SingaporeMotherhood | Preschooler & Up

June 2013

Making Sense of the Primary 1 Registration Exercise

Come July, parents with children entering Primary One next year will begin the process of registering and balloting for places in the primary school of their choice. The following is a guide to help parents navigate through the various phases and changes in this year’s exercise.

1. Who should register

Parents with children born between 2 January 2007 and 1 January 2008 (both dates inclusive) should register their child for the 2014 Primary One intake.

2. Where to register

Registration takes place at the school of your choice between 8am to 11am, and from 2.30pm to 4.30pm.

This year, parents can also register online under Phase 2C or Phase 2C (Supplementary) in any of the 80 schools listed here if they meet the criteria stated on the MOE’s website.

3. When to register

The registration exercise is conducted in three main phases, with Phase 2 being further divided into five sub-phases. Generally, the earlier you are able to register your child, the better your chances are at securing a place in the school of your choice.

Using the flowchart below, you can determine your eligibility to register under each phase and the dates to take note of.


4. What documents to prepare

Parents are required to bring along the originals of all the required documents on the day of registration.

For children who are Singaporeans, parents need to bring their child’s birth certificate and immunisation certificates. Both parents are also required to bring along their NRICs.

If you are applying under Phases 2A or 2B, you must also bring along the relevant documents which certify your eligibility to apply under these phases. A Primary school report book or PSLE certificate is required to show that you or the child’s sibling were a former student of the school. If you have misplaced these documents, you may request for a “Statement of Results” from the MOE here.

For children who are non-citizens and for other special cases, please check here for additional required documents.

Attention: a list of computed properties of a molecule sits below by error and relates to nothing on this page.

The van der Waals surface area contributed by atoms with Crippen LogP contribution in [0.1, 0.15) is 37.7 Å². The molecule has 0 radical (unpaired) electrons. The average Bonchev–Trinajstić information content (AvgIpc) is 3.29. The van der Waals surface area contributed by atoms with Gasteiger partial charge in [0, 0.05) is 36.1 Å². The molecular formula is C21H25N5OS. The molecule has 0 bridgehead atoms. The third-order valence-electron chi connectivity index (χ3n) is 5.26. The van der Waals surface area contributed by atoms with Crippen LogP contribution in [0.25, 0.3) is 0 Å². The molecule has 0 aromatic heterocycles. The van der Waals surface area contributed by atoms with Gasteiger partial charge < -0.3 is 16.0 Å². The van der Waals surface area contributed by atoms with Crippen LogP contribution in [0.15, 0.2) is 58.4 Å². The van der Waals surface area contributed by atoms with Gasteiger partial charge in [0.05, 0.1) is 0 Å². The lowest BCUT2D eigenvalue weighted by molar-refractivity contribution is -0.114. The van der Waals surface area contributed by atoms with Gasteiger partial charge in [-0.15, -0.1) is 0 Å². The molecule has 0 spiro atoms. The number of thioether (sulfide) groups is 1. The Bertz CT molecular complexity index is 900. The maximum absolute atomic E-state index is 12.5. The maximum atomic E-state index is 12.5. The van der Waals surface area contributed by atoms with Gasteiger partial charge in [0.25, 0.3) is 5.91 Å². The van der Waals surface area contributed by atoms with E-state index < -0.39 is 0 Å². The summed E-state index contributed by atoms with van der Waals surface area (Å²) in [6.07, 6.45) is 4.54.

5. How places are allocated

Only applicants under Phase 1 are guaranteed places in the school of choice. For all other phases, balloting may be required if the number of applicants exceed the number of vacancies available for that phase. The number of vacancies allocated for each phase is as follows:


The applicants under Phase 2 are classified according to whether they are Singapore Citizens or Permanent Residents. They are then further categorised according to the proximity of their homes from the school. The following table shows the order of priority given to the applicants under each category. The higher up the table, the greater the priority given.

Singaporeans are given priority over Permanent Residents during the balloting process and this may result in more places being available for Singaporeans in popular schools.


The flowchart below illustrates how the balloting process works:


Detailed examples of the allocation process, as well as the allocation process for Phase 3 may be found here.

6. Some facts to note when registering under Phases 2A or 2B

a. Merger of former primary school:

If your former primary school has merged with another school under a new name, you can still register your child under Phase 2A at the new school. A list of recently merged schools may be found here.

b. Eligibility for Phase 2B:

Due to the popularity of some schools, membership in an affiliated church or clan association alone may be insufficient to qualify for registration under Phase 2B. Some schools only give priority to parents who have been active members of clan associations for more than a certain number of years, or those who have been serving in a church for a period of time. It is important to double-check the requirements of the school of your choice.

c. Registering as parent-volunteers:

While the MOE’s requirement is that parents join as volunteers at least one year before the registration exercise, parents are known to have signed up to volunteer way before that in popular schools. Some schools have application deadlines for parent volunteers, while others do not accept any more once the vacancies for parent volunteers have been filled. Do also note that serving more than the required 40 hours does not give you any added advantage during the balloting process.

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Making Sense of the Primary 1 Registration Exercise